Logistics and inventory

Inventory is fun – after all, spending hours every few weeks counting board games again and again is what we were hoping to do. Hopefully, now that we have a better handle on things, we should be able to keep our inventory counts to once a month (maybe even less!) but it’ll still be a chore.


Amusingly enough, it’s not even the counting that makes inventory such an interesting business. When we first launched, we had 270 products (board games and role-playing games). We quickly realized that we were selling our board games much faster than role-playing rulebooks and decided to put our major efforts into expanding our inventory there. These days, we have about 450 board games that we try to keep in stock. That’s a 67% increase in our product line.

And we are nowhere near the product line other stores like Funagain have. At some point, we shall have to have a discussion on the best option for our line of games. While the long-tail (i.e. holding stock for every game possible) is a viable plan, it also requires sufficient capital and traffic to make it viable.


It is also a substantial chunk of our capital – in fact, that is where nearly all our starting capital is tied-up in. At roughly $20 per game, 450 board games means we keep nearly $9,000 tied-up in inventory at any one-time (if all board games are in-stock and we only keep 1 game in-stock!). Rather obviously, that is not the case – while there are a few games we keep only 1 game in-stock for (normally our first test on those games), we normally keep at least 2 games for others and in some cases up to 20 games.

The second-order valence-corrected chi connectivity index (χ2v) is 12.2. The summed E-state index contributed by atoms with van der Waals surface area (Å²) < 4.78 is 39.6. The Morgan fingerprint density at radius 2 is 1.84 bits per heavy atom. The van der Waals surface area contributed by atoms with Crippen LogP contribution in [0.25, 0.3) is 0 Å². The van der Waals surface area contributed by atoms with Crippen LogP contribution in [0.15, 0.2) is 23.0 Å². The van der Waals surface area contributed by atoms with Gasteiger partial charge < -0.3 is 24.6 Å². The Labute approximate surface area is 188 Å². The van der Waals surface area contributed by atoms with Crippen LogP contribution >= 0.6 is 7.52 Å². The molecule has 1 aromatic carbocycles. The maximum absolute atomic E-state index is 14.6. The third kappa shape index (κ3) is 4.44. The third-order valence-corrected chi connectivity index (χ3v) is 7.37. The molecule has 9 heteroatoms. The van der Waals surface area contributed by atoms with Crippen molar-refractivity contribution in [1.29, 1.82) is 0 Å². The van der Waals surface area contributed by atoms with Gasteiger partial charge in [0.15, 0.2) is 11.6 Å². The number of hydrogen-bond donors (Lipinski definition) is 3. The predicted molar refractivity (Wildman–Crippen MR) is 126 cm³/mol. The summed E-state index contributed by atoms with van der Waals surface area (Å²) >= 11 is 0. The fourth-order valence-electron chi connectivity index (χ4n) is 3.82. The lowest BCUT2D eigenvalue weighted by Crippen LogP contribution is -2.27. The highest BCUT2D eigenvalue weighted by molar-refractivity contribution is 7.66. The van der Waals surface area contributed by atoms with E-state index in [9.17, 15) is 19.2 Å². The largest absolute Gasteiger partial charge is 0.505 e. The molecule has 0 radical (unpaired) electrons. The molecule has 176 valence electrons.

That makes figuring out how much stock of each board game a running headache. Settlers of Catan might sell 20 copies this month, but next month might only 8. However, Carcassonnesold 4 and 12 copies. So, do we then keep 20 copies of each and hope for the best or maybe only 12 each or 20 of Settlers and 8 of Carcassonne. And because not everyone buys pre-orders, how many orders did we lose while we were out-of-stock?


Compounding the problem is our inventory runs. We only have two distributors, both outside of British Columbia and thus we are, at the moment, pulling only 2 restocks per month (and mostly preferring to keep our major restock when we are in Washington to take advantage of the Loonie). Sadly, access to reliable automotive transportation to do pick-ups in Washington continues to be a problem.

As you can guess, all of this is a new and interesting little experiment for us. Unfortunately, as customers you get to feel the brunt of our learning curve! Hopefully, you have seen a marked improvement since we started, and hope you will stay with us as we continue to improve and expand.

4 thoughts on “Logistics and inventory”

  1. I recently came accross your blog and have been reading along. I thought I would leave my first comment. I dont know what to say except that I have enjoyed reading. Nice blog.

    Tim Ramsey

  2. Sounds like someone needs to take an Operations Management course! Answers to all your problems will be found there.
    Just because you don’t consistently sell the same number of each game per month, does not mean you should guess at how many to keep in stock the following month (and I assume you aren’t really just guessing). OM will allow you to decide how many of which games to keep in order to maximize profits (ie probability of having games in stock when needed) and cashflow (by minimizing capital in inventory). Personally, I find OM is a little on the boring side, but some people like it.
    Anyway, good job keeping up with the ever growing demand, you’ve been doing well so far! 🙂

  3. Agreed Ryan. The formula you discussed sounds intriguing and I’ll definitely go ask our mighty Google to help find it in the interim.

    Part of the problem is that until now, we don’t have a specific time-line on pick-ups, which complicates it sadly. Fingers crossed, it should be much smoother on that soon and with proper record-keeping as well, it’ll flow smoother.

    Thanks a lot btw! I’m glad to hear that at least one person is happy with our work thus far. And finds my random posts about managing this store interesting.

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